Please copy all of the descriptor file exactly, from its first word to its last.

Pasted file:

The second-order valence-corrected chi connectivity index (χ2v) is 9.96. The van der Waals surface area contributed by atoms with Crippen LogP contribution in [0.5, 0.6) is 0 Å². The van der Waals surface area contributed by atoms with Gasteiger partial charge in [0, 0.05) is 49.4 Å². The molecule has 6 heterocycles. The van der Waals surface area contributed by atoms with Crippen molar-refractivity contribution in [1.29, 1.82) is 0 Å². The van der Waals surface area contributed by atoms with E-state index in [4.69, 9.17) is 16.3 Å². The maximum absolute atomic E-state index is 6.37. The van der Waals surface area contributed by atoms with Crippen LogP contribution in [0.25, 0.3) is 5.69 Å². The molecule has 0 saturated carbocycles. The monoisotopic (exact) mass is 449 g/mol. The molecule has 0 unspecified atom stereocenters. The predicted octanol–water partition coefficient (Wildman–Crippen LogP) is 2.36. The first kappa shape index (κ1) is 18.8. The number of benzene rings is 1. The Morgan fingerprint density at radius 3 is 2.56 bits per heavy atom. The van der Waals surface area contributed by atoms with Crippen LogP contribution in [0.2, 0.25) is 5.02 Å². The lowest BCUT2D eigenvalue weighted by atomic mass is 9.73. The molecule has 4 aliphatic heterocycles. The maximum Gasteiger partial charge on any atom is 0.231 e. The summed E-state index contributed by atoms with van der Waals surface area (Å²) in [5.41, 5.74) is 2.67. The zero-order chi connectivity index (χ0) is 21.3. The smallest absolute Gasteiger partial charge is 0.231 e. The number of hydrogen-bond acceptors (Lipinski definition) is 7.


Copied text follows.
The second-order valence-corrected chi connectivity index (χ2v) is 9.96. The van der Waals surface area contributed by atoms with Crippen LogP contribution in [0.5, 0.6) is 0 Å². The van der Waals surface area contributed by atoms with Gasteiger partial charge in [0, 0.05) is 49.4 Å². The molecule has 6 heterocycles. The van der Waals surface area contributed by atoms with Crippen molar-refractivity contribution in [1.29, 1.82) is 0 Å². The van der Waals surface area contributed by atoms with E-state index in [4.69, 9.17) is 16.3 Å². The maximum absolute atomic E-state index is 6.37. The van der Waals surface area contributed by atoms with Crippen LogP contribution in [0.25, 0.3) is 5.69 Å². The molecule has 0 saturated carbocycles. The monoisotopic (exact) mass is 449 g/mol. The molecule has 0 unspecified atom stereocenters. The predicted octanol–water partition coefficient (Wildman–Crippen LogP) is 2.36. The first kappa shape index (κ1) is 18.8. The number of benzene rings is 1. The Morgan fingerprint density at radius 3 is 2.56 bits per heavy atom. The van der Waals surface area contributed by atoms with Crippen LogP contribution in [0.2, 0.25) is 5.02 Å². The lowest BCUT2D eigenvalue weighted by atomic mass is 9.73. The molecule has 4 aliphatic heterocycles. The maximum Gasteiger partial charge on any atom is 0.231 e. The summed E-state index contributed by atoms with van der Waals surface area (Å²) in [5.41, 5.74) is 2.67. The zero-order chi connectivity index (χ0) is 21.3. The smallest absolute Gasteiger partial charge is 0.231 e. The number of hydrogen-bond acceptors (Lipinski definition) is 7.